It also says,

Our horizon line is not three, five, or 25 years, but rather 100 years and beyond. We are building a program that is privately funded, prestigious, and permanently endowed.

And it says,

Historically, public support for the arts and artists is unstable and unreliable; therefore USA will accept only private contributions.

And it doesn’t say,

by ‘private’ they mean individuals and corporations (so it is clear that Ford is a major contributor, but the other corporations are not clear.  Corporations should be explicit and some ethical limitations should be set).

Eve’s project is excellent and you really ought to support it: even $25 makes a difference.

No fund-raising is without hard work.  This is another approach to the problem.  It does make it more personal rather than remote and bureaucratic.  I do want this project to happen, and I did want Suzanne Lacy’s to happen, so I did contribute.  Art may belong to a ‘gift’ culture, but where does the gift come from?

ecoartscotland is a resource focused on art and ecology for artists, curators, critics, commissioners as well as scientists and policy makers. It includes ecoartscotland papers, a mix of discussions of works by artists and critical theoretical texts, and serves as a curatorial platform.

It has been established by Chris Fremantle, producer and research associate with On The Edge ResearchGray’s School of Art, The Robert Gordon University. Fremantle is a member of a number of international networks of artists, curators and others focused on art and ecology.

Go to EcoArtScotland

Panel Discussion: Agents of Change: Artists and Sustainability

STACY LEVY, Melting Point, 2008 - Acrylic cylinder, glass balls, glass vessels, vegetable oils.

FREE | PUBLIC EVENT
Direction | Parsons The New School for Design,
Sheila C. Johnson Design Center

RSVP LIST (use Event ID 204)

Panelists: Brandon Ballengee, Jackie Brookner, Eve Andree Laramee, Stacy Levy, and Tattfoo Tan
Moderated by Amy Lipton and Patricia Watts of ecoartspace

Agents of Change is a panel discussion focusing on five artists who explore issues of sustainability and ecology, often to create community-based or public art projects. Their work sits at the nexus between art, life, science, and nature and finds direct, effective ways to engage its viewers. These artists use diverse methods–including dialogue and interaction—to deal with everyday life situations and solve real-world challenges. They often work collaboratively on multi-disciplinary projects that include scientists, ecologists, botanists, landscape architects, and engineers to create large-scale works or interventions in the social sphere. This discussion will focus on their intention to activate the public into making positive changes in their own lives and communities.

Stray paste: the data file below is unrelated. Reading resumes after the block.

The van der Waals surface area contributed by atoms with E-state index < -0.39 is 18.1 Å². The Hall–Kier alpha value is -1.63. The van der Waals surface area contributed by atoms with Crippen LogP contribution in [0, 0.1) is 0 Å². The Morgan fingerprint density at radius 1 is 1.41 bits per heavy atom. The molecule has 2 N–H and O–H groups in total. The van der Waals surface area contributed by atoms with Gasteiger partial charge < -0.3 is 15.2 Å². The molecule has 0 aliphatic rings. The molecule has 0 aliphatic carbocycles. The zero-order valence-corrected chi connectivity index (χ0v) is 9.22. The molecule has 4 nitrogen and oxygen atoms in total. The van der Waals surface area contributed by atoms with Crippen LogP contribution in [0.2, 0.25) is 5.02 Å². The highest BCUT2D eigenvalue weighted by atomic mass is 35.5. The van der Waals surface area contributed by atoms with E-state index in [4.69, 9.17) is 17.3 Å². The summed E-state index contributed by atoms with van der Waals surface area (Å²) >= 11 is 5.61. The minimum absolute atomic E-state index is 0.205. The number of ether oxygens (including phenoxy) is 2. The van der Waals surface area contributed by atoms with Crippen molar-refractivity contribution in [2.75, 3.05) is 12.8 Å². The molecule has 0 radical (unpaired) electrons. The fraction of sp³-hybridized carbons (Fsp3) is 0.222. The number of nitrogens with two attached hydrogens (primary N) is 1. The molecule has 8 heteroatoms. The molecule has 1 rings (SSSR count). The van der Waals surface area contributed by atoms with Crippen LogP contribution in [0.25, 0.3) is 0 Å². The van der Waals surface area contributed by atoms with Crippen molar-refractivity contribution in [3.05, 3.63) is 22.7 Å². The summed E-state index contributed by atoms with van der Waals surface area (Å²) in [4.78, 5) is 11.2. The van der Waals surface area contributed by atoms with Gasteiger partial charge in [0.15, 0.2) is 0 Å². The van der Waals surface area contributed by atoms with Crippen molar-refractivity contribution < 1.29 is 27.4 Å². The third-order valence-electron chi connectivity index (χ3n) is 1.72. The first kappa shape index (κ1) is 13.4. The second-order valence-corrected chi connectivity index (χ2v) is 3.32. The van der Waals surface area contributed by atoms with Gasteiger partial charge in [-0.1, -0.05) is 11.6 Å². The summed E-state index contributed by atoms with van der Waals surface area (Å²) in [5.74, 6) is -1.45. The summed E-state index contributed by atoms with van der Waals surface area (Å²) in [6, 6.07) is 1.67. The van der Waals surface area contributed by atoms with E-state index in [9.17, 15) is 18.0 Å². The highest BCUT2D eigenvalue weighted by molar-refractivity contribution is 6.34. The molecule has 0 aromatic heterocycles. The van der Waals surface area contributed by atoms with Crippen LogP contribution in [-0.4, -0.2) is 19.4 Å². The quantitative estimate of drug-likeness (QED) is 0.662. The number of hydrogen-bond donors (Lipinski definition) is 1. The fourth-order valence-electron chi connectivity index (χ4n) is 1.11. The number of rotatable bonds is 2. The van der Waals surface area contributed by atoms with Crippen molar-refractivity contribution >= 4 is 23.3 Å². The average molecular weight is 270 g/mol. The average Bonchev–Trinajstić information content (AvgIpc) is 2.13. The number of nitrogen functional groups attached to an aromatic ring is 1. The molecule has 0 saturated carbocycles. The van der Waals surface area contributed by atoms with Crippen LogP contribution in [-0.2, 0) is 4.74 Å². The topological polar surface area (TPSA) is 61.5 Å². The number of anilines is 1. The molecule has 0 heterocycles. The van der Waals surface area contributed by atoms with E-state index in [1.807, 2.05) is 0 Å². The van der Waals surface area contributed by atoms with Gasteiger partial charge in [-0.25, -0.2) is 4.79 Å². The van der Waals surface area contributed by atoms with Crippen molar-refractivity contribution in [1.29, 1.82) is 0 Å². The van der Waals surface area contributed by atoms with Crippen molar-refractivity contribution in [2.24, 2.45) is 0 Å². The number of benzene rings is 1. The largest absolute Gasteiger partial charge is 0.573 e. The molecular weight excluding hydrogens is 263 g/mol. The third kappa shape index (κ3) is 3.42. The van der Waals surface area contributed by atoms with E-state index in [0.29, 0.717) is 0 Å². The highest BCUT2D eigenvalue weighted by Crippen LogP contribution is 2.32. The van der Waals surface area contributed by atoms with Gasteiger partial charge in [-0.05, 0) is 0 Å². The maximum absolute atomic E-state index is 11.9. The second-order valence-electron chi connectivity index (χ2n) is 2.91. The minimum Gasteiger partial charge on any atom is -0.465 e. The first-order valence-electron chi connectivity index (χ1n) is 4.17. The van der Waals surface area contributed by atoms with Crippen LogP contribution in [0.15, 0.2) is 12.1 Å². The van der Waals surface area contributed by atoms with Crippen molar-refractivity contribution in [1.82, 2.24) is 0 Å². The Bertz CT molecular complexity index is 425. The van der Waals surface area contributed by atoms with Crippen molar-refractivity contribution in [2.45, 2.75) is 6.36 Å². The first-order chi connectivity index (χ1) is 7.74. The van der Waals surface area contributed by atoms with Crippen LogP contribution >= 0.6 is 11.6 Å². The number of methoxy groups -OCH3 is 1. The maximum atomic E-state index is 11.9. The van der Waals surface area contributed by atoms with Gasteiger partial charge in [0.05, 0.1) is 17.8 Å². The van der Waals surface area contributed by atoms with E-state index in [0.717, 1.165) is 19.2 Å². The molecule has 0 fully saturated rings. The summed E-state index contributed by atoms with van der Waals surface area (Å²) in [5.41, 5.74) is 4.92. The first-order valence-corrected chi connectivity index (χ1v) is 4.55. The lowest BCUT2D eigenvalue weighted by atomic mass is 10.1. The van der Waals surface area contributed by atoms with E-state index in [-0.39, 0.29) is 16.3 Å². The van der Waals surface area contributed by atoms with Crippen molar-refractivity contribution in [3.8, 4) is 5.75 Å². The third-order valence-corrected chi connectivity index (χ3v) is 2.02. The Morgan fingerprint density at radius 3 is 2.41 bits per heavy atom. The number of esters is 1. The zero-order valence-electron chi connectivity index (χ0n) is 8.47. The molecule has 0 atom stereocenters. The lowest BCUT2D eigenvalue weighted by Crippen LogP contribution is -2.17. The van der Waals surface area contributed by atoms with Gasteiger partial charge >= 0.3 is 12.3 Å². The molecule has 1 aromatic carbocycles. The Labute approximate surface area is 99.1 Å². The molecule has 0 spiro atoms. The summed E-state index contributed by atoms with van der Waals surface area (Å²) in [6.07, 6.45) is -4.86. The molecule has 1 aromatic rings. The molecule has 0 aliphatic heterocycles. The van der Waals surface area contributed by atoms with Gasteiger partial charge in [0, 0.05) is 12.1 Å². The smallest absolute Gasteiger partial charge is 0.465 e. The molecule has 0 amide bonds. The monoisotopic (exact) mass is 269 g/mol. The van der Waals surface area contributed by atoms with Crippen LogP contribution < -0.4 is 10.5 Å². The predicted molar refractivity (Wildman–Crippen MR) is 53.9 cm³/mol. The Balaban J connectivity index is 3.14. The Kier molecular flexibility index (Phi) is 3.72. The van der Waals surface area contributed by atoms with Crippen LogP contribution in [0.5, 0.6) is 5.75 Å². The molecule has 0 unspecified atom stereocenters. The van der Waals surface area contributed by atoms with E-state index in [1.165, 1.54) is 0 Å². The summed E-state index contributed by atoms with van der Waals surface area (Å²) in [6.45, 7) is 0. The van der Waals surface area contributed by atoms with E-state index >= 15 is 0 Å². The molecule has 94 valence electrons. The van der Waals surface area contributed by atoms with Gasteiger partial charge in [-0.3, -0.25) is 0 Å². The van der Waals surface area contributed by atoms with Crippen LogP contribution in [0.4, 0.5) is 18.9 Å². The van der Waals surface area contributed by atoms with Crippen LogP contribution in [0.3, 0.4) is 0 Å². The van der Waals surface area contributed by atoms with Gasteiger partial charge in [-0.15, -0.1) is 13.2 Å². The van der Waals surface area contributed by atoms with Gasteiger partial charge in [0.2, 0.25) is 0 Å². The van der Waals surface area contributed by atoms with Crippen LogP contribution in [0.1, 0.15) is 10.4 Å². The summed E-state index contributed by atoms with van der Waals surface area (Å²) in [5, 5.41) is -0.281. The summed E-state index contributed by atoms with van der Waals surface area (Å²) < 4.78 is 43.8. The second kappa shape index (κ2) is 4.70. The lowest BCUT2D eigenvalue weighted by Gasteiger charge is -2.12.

Co-hosted by ArtTable, ecoartspace, and the Sheila C. Johnson Design Center at Parsons The New School for Design.
This panel is in conjunction with the exhibition Living Concrete/Carrot City at the Sheila C. Johnson Design Center.

6:00pm | – 8:00pm December 10, 2010
Anna-Maria and Stephen Kellen Auditorium
Sheila C. Johnson Design Center
Fifth Avenue at 13th Street
New York, NY

via ArtTable | Home.

DECEMBER: ecoartspace SOHO HOLIDAY STORE & Agents of Change panel discussion

ecoartspace HOLIDAY STORE in SOHO!

December 4th – 12th

53 Mercer Street, 3rd floor

open from noon to 6pm

Come do your holiday shopping at the ecoartspace office in Soho! We will be exhibiting the remaining artworks donated to our Spring benefit What Matters Most. Works can also be viewed and purchased online HERE and are ONLY $150 each. We will also have additional prints, books, stickers and select paintings and sculpture. Perfect holiday gifts!

AND, on December 10th Amy Lipton and Patricia Watts will moderate a panel discussion: Agents of Change: Artists and Sustainability focusing on five artists, Brandon Ballengee, Jackie Brookner, Eve Andree Laramee, Stacy Levy, and Tattfoo Tan who explore issues of sustainability and ecology, often to create community-based or public art projects. Their work sits at the nexus between art, life, science, and nature and finds direct, effective ways to engage its viewers. These artists use diverse methods–including dialogue and interaction—to deal with everyday life situations and solve real-world challenges. They often work collaboratively on multi-disciplinary projects that include scientists, ecologists, botanists, landscape architects, and engineers to create large-scale works or interventions in the social sphere. This discussion will focus on their intention to activate the public into making positive changes in their own lives and communities.

The panel is Co-hosted by ArtTable, ecoartspace, and the Sheila C. Johnson Design Center at Parsons The New School for Design and presented in conjunction with the exhibition Living Concrete/Carrot City at the Sheila C. Johnson Design Center.

Registration Information

Click here to register now
6:00pm | – 8:00pm December 10, 2010
Anna-Maria and Stephen Kellen Auditorium
Sheila C. Johnson Design Center
Fifth Avenue at 13th Street
New York, NY

Go to EcoArtSpace